April 1959 Popular Electronics
Wax nostalgic about and learn from the history of early electronics. See articles
published October 1954 - April 1985. All copyrights are hereby acknowledged.
Usually when you think about vacuum tubes, you
envision the short type that plugged into your parent's TV set or radio. While they were sophisticated
in their own way and also required careful assembly with a lot of manual operations, these high power
tubes were in a class of their own. Even the one in this article from the April 1959 Popular Electronics
is not as complicated as some of the ones designed and built for high power radar systems.
As always, it is interesting to note the lack of eye protection during assembly operations, especially
given that the glass could easily shatter at any point. I'm guessing that the guy in Figure 1, doing
the glass shaping operation over a hot flame, only has on glasses because he happens to need them to
see (i.e., they're prescription).
Popular Electronics visits a tube manufacturer while...
A Transmitting Tube is Born
Photos by Joe Petroveo
The manufacture of a high-power transmitting tube involves more than just assembling a number of
metal and glass parts. In order to meet the demands of industry, the manufacturer must pay ever-increasing
attention to reliability and long life. The manufacturing processes which most affect tube life are
those relating to the precision with which the electrodes are manufactured and assembled, the extent
to which all impurities and foreign particles have been eliminated, and the degree of vacuum obtained
inside the tube.
Recently POPULAR ELECTRONICS visited the Amperex Electronics Corporation plant in Hicksville, N.
Y., to find out how a manufacturer of high-quality electron tubes handles the problem of building long
life and reliability into a modern high-power, high-quality transmitting tube. A typical transmitting
tube, the 5924A, was followed through the different stages of its manufacture, and photographs of each
of the key steps were taken.
1. Glass technology is an important aspect of tube manufacturing. The glass is softened
by jets of flame from a specially designed fixture. When the glass is soft enough, the operator shapes
it with special glass-shaping tools.
2. Cleanliness is more than a byword to the tube manufacturer. Tube life and reliability
are decreased when impurities, such as oxides, are deep within the metal elements. Here the electrodes
are placed in a hydrogen atmosphere furnace to "reduce" oxides.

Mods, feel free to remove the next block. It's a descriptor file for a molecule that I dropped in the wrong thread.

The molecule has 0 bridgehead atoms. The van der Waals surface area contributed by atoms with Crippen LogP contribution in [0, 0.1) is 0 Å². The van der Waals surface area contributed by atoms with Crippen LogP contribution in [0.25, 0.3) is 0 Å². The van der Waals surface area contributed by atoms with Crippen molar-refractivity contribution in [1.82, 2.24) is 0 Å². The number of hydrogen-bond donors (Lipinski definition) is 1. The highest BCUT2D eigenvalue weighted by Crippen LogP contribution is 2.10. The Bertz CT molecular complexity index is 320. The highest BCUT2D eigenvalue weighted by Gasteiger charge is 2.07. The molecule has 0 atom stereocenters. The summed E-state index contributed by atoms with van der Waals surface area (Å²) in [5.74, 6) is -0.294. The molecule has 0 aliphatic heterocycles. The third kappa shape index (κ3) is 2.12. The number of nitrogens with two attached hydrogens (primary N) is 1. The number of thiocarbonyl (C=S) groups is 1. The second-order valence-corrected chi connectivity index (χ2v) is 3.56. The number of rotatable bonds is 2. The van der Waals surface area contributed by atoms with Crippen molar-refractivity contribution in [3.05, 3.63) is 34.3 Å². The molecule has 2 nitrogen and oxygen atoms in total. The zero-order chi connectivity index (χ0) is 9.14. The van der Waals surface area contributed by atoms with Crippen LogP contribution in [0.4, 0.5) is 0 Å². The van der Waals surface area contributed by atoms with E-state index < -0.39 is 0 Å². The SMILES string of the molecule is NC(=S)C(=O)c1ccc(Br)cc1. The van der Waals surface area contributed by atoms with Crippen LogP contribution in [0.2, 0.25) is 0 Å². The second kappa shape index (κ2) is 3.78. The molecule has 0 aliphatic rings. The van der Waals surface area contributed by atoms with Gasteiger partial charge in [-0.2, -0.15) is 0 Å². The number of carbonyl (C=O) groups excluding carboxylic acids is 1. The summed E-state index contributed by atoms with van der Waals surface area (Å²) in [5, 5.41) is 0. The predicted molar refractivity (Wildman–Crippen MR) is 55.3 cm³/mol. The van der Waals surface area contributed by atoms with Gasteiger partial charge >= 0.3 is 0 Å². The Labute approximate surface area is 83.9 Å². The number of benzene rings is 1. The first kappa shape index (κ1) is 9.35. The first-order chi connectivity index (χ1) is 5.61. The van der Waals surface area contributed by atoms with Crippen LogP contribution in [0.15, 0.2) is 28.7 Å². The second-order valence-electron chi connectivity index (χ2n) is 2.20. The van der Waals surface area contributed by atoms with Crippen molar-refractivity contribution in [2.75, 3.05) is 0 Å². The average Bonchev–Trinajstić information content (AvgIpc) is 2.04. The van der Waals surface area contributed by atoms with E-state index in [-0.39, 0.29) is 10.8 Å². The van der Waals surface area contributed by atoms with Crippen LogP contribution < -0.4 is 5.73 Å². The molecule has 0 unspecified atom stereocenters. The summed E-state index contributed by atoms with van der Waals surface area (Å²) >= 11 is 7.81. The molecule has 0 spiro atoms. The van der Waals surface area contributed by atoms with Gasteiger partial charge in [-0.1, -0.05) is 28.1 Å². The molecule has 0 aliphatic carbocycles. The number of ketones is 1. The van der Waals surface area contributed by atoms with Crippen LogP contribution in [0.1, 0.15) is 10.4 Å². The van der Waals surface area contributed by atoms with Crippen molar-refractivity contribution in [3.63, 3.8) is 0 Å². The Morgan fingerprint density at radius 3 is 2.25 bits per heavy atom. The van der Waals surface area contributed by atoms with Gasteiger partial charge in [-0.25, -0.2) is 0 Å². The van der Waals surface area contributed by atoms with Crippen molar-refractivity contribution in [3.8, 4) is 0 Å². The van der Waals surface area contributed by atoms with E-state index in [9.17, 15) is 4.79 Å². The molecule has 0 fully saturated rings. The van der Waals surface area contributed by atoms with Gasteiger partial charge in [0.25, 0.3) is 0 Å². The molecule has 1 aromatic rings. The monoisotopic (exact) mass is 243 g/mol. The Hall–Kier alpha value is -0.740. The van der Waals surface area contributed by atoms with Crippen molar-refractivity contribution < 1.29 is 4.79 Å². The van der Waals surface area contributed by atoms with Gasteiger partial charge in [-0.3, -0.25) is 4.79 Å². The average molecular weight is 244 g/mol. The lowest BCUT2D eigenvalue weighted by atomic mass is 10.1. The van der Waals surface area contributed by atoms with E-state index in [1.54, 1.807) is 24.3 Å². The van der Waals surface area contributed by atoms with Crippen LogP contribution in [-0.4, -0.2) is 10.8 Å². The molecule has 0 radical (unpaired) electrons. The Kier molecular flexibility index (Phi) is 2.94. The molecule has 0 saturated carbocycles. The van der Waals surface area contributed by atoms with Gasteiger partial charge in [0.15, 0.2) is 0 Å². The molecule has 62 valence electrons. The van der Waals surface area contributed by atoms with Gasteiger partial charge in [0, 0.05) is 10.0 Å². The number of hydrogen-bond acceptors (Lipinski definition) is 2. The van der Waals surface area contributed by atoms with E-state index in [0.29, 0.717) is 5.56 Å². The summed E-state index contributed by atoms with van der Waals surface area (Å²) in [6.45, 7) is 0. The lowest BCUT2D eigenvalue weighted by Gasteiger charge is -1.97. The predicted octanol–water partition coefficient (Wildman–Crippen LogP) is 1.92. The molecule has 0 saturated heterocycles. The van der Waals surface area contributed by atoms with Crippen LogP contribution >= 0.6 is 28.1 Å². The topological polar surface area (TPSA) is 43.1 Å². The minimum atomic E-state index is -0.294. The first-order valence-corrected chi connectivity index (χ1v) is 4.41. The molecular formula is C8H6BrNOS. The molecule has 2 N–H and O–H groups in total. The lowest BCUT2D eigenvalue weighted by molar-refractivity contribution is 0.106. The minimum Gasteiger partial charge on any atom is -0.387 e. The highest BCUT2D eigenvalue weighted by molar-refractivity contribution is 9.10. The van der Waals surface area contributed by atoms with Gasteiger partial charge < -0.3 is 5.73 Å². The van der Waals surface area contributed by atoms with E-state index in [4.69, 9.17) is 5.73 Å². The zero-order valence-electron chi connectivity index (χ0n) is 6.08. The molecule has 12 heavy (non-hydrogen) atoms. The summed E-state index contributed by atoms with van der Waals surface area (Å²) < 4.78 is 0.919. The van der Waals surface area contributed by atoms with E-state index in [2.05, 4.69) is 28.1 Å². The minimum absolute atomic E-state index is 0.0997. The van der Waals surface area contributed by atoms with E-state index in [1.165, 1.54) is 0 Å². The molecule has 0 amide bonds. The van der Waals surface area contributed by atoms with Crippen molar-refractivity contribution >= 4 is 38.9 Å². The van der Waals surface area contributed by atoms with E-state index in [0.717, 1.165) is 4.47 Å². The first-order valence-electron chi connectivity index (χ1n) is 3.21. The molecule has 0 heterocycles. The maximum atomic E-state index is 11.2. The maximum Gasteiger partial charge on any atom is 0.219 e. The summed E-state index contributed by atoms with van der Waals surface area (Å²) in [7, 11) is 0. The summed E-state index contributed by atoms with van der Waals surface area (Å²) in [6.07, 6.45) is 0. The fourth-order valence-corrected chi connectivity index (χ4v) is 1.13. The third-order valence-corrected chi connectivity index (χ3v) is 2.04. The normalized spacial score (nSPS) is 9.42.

3. The cleaning process goes on. The most modern and efficient cleaning equipment
is used by Amperex at various stages of tube manufacture. Here an ultrasonic cleaner eliminates the
last vestiges of surface contamination which may exist on the tube's metal electrodes or glass parts.
4. The care exercised in fabricating and cleaning all the tube components naturally
extends to the inspection procedures. Parts are projected many times their actual size on a screen so
that even the slightest degree of misalignment is easily detectable.
5. Having insured the cleanliness and accuracy of all components of the tube, the
assembly procedure begins. The first step is to assemble the delicate filament structure with hand tools.
6. The metal anode is now mounted. In background, note the different stages of assembly
of the 5924A tube. The assembler always keeps the working area immaculately clean.
7. Anode is sealed to the grid and cathode mount. A highly skilled operator performs
this exacting procedure on a lathe-like machine which was designed for this operation.
8. Creating the vacuum inside a tube involves more than just pumping out gas. It
also includes removing gas trapped within the tube elements. To do this. the electrodes are heated until
the impurities are driven off. Here the gas is pumped out (through the horseshoe-shaped glass tubing)
while the tube elements are heated.
9. After all gases and impurities are pumped out of the tube, it is necessary to
make certain no other impurities enter. This is done by "sealing off" the opening through which the
gas was evacuated. A 5868 tube is shown here.
10. Now for the finishing touches. With the same care exercised in the internal fabrication
and assembly, all the external surfaces are carefully silver plated and, at the same time, specific
areas are painted for purposes of identification of tube elements.
11. The final step is to "fire it up" and subject it to a thorough testing. All electrical
characteristics are tested to insure that the tube will not only meet, but exceed, specified ratings.
Posted October 7, 2011